“I remember Neneka – she looked after me until I was eight. As my granddad writes in his book, she would ‘give me yummy treats’ and tell me fairytales and stories. When the massacre occurred, she was about nine years old and had a younger sister, Alisa, who also survived. She was taken to Istanbul by a Turkish family. In his book, my granddad writes that they continued writing letters to each other until 1933, but then the connection was lost. Later attempts to find her – via the Ministry of Foreign Affairs, the Embassy, and the Red Cross – were all fruitless. The Turkish side never replied. We do not know what happened to Alisa. My younger sister was named after her.  

You see, I am not an Armenian citizen, but a Russian citizen. It is hard for me to see the matter from a geopolitical point of view or speak on behalf of Armenia as a state. But at the same time, I am Armenian and so is my blood.

I can speak on behalf of the nation. 

A nation normally doesn’t care about geopolitics or analyzing the country’s acquisitions and losses. That is why I’d rather talk about something else: as an Armenian who remembers her great-grandmother and all of her stories, it is inconceivable for me that some countries refuse to recognize the Armenian Genocide. It means that these countries reject the fact that my great-grandmothers and my family were treated in such a way. As any other human being, to me this seems unfair and detrimental for the world peace, however pompous that may sound.”

Margarita Simonyan does not see her convictions as stemming from her national identity. “Let me say once again: I am Armenian, but I am a Russian citizen. It is hard to say which of my values are Armenian, Russian, or universal. I’ve never thought about it. I also do not question how my nationality affects my actions. I adapted a more modern take on the matter.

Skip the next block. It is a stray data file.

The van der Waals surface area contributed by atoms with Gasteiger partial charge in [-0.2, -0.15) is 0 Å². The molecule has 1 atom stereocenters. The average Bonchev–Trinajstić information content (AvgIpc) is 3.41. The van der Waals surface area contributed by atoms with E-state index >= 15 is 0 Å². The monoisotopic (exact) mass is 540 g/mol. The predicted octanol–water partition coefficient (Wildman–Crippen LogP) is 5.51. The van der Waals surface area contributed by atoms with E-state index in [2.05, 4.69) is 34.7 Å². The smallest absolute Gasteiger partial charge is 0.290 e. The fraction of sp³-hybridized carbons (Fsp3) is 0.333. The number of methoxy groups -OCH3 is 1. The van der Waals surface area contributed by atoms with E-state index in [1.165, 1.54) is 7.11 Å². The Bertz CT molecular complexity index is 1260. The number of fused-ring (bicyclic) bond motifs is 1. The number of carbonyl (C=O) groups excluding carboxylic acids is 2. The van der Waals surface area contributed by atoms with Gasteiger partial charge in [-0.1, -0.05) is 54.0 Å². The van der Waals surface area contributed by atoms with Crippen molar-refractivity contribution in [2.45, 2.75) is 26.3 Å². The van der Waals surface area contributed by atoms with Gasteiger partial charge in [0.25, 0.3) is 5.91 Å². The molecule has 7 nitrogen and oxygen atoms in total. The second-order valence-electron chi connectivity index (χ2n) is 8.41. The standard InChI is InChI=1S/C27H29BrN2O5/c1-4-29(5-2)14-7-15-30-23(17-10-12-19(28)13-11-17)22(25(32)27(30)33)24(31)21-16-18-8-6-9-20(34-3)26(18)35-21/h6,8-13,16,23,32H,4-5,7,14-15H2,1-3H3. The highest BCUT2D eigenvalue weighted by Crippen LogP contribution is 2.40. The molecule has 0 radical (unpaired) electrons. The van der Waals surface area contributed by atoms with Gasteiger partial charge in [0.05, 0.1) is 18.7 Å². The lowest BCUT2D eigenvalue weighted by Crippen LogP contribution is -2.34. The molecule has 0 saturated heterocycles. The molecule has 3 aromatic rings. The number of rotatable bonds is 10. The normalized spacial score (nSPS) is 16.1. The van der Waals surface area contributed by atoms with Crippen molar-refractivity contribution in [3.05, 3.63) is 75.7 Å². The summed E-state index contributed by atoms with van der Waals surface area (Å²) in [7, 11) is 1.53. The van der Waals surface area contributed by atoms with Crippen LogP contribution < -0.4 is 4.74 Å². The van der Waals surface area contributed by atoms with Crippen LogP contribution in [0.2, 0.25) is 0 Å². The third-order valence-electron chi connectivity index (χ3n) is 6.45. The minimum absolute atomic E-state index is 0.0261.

I don’t see people based on their ethnic identity, and I don’t recommend that others do either.

It doesn’t matter, but the results of your work, your beliefs, your view of the world, and your professional qualities do. As for values, I studied in the States when I was younger, and I can tell you that the patriarchal “one-story” America shares ethics and traditions that are a lot more conservative than ours.

I will do all I can to raise my kids to be good people. First of all, I will try to teach them Armenian, which I myself regretfully don’t speak. Sometimes I find myself in situations where I feel uncomfortable because I cannot join a conversation in an Armenian-speaking environment and I don’t know what people are talking about. I hired a tutor who gives my daughter classes twice a week – they read books, tell fairytales, talk, and sing. My son is still too young, but as soon as he gets older, I will definitely teach him Armenian. A language you don’t learn as a child never becomes your first language.

I hope that Armenian will become my children’s first language.

Every year, on April 24, our family commemorates our ancestors who were murdered in 1915. Armenia was their homeland. This is the country that formed their culture, their values, and their personal traits. When I am working less than I am now, I would like to travel to Armenia to get a better understanding of it.”


The story is verified by the 100 LIVES Research Team.